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13th May 2022

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Brands should not be under pressure to have a share-of-voice for the sake of it.

Brands should not be under pressure to have a share-of-voice for the sake of it.

Dheeraj Sinha

What’s going on around us is not celebratory by any measure. However, that doesn’t mean we have to be suspicious of everything else that remotely alludes to a normal life. Imagine all visual stimuli around us to be related to Covid, and I am sure we will see a further spike in mental health issues, domestic violence, and so on. We are in a pressure cooker situation, and there is a role for things that act as release, as much as for things that build support at the time of this crisis.

I think there is merit in the consumer economy to carry on. Of course, everything will be compromised and calibrated by the fact that people are not going out in hordes (hopefully) and offline retail has been limited. Yet, people need food, clothes, kitchenware, entertainment, music, skincare, payment services and so on, to carry on with life. Besides, the consumer economy also supports a sizable number of jobs and livelihoods. Hence, even if the category you operate in comes under non-essentials, but you are able to fulfil customer needs, it is fine to continue with your marketing. That’s not being tone-deaf.

Being citizens first

Consumers are smart enough to compartmentalise consumption and crisis. It’s not important for everyone to re-shoot their TV ads with people wearing masks. The needs on the ground are so stark that showing people wearing masks in your ads won’t help at all; it will merely be tokenism. Unless, of course, your advertising promotes mass-revelry and super-spreader events — unlikely that you would have shot such a film in the past 12 months. For all practical purposes, your marketing campaign built around your product advantages and your brand platform is as good as it was last month.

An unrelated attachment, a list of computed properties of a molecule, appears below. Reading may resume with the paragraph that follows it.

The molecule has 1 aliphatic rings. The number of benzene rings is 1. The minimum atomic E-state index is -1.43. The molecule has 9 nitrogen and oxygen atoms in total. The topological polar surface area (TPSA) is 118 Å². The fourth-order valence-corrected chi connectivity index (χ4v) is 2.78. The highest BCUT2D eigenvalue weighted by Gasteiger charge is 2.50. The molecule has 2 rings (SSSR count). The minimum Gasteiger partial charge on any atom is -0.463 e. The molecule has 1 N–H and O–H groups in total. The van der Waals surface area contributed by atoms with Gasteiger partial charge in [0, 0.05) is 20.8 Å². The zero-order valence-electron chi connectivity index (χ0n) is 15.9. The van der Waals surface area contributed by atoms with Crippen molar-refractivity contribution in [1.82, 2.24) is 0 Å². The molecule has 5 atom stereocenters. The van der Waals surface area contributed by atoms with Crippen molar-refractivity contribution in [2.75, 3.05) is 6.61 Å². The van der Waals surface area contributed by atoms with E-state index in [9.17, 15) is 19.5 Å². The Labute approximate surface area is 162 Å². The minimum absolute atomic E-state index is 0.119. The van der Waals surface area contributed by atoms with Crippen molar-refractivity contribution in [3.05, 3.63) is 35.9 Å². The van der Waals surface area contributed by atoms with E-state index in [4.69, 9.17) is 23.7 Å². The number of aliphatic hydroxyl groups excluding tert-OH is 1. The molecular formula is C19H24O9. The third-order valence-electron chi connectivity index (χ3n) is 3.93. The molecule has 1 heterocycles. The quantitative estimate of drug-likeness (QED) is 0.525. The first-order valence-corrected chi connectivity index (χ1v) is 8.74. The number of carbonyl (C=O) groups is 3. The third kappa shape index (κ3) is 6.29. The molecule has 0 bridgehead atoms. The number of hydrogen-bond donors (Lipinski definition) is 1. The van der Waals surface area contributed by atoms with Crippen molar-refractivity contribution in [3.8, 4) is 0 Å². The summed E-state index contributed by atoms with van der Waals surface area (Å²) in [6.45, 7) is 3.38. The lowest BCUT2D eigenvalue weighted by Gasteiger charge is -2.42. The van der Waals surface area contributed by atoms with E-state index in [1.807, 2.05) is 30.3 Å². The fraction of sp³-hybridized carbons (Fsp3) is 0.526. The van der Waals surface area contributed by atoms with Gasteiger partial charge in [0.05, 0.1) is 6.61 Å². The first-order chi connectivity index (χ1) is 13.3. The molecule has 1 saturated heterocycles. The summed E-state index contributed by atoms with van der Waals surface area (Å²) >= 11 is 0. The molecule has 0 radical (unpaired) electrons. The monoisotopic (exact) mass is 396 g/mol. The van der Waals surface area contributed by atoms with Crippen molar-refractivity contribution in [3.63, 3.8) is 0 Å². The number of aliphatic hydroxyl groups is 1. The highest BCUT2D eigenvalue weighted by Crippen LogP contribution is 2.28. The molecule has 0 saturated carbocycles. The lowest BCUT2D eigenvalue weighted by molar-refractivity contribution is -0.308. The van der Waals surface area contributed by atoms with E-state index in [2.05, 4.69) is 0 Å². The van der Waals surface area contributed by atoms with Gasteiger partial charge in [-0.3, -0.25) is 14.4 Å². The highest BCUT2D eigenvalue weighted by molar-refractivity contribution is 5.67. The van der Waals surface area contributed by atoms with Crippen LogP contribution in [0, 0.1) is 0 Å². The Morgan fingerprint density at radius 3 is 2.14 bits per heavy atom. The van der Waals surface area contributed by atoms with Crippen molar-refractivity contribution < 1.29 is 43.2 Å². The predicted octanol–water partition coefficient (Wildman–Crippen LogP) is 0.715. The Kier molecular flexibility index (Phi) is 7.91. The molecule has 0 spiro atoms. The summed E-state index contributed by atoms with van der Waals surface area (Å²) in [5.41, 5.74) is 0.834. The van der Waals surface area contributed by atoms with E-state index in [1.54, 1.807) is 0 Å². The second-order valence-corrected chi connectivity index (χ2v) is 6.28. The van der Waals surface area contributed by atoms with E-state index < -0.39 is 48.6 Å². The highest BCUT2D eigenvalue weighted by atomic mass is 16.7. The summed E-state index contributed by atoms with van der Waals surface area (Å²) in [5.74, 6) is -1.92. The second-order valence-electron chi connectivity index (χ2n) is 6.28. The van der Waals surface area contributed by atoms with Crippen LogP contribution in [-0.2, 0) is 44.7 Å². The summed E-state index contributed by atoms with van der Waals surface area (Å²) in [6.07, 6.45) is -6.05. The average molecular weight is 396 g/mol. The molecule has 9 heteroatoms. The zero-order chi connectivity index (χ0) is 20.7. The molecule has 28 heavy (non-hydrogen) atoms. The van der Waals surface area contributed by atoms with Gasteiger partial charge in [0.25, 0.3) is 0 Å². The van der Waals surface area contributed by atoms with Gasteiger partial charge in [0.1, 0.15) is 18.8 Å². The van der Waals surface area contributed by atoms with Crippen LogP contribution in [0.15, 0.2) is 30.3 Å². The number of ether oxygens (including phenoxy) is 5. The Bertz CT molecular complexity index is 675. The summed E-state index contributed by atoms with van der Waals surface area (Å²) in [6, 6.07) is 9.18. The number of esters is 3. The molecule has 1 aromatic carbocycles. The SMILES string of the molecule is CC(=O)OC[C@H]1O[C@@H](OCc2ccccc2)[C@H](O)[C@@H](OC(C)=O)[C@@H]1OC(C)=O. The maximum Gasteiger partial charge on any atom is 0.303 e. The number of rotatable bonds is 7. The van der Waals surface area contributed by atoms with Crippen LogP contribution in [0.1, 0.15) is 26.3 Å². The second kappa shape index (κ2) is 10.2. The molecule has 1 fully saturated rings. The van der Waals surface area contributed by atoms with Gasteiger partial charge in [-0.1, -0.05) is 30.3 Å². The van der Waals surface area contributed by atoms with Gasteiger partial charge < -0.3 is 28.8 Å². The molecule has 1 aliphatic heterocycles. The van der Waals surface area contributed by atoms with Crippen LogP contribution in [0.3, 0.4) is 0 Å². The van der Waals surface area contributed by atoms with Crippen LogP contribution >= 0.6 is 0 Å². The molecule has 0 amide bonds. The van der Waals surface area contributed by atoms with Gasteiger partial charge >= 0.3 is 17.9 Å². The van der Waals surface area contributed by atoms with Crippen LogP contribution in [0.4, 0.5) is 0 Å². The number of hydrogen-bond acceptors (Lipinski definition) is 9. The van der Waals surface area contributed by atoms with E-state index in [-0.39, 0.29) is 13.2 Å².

What we do need from brands, however, is for them to play their role as responsible citizens. We must be able to have a socio-capitalist view of brands. In today’s times, a brand is what a brand does. As marketers, we obsess too much about what our brands say — our advertising campaign, social media strategy, etc. While all of these are very important, what’s more important is that we back our concern with real, on-ground action. You could have a high-decibel, entertaining advertising campaign running, and that’s alright, but you should also be able to help with the current crisis on the ground.

Walking the talk

Brands must come out and help with whatever they can — oxygen, medicines, food, quarantine, and so on. We have seen brands participate in Navratri and Durga Pujo by sponsoring local-level celebrations; it’s time for brands to divert their sponsorship to local-level Covid support. For example, companies like the Tatas, Amazon, Zomato and Cred have risen to the occasion, and are doing their bit to help with the crisis. If you are a significant player in this country, and you aren’t playing a real role in helping the situation on the ground, that’s being tone-deaf.

Now, if you are in a category where you see no uptake at this point in time, say leisure travel, you don’t have to be present in the media. The time to run ads asking people to wear masks, use sanitisers or get vaccinated has gone. Brands should not be under pressure to have a share-of-voice for the sake of it. If you are not in demand right now, conserve your resources; you will need all of that once this is behind us, because there will be revenge-demand for everything that we currently are not able to do.

Essentially, this is the time for real action. What will count for brands are their acts. Tweaking of their advertising can do nothing to make them appear sensitive or insensitive to the current situation. Because the real solution to the situation doesn’t lie in advertising, it lies in the availability of critical resources on ground. It’s okay for brands to continue their marketing as usual, as long as they are playing their role as a citizen of a country in need.

The author is CEO & chief strategy officer – South Asia, Leo Burnett.

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2021-05-10 01:26:00

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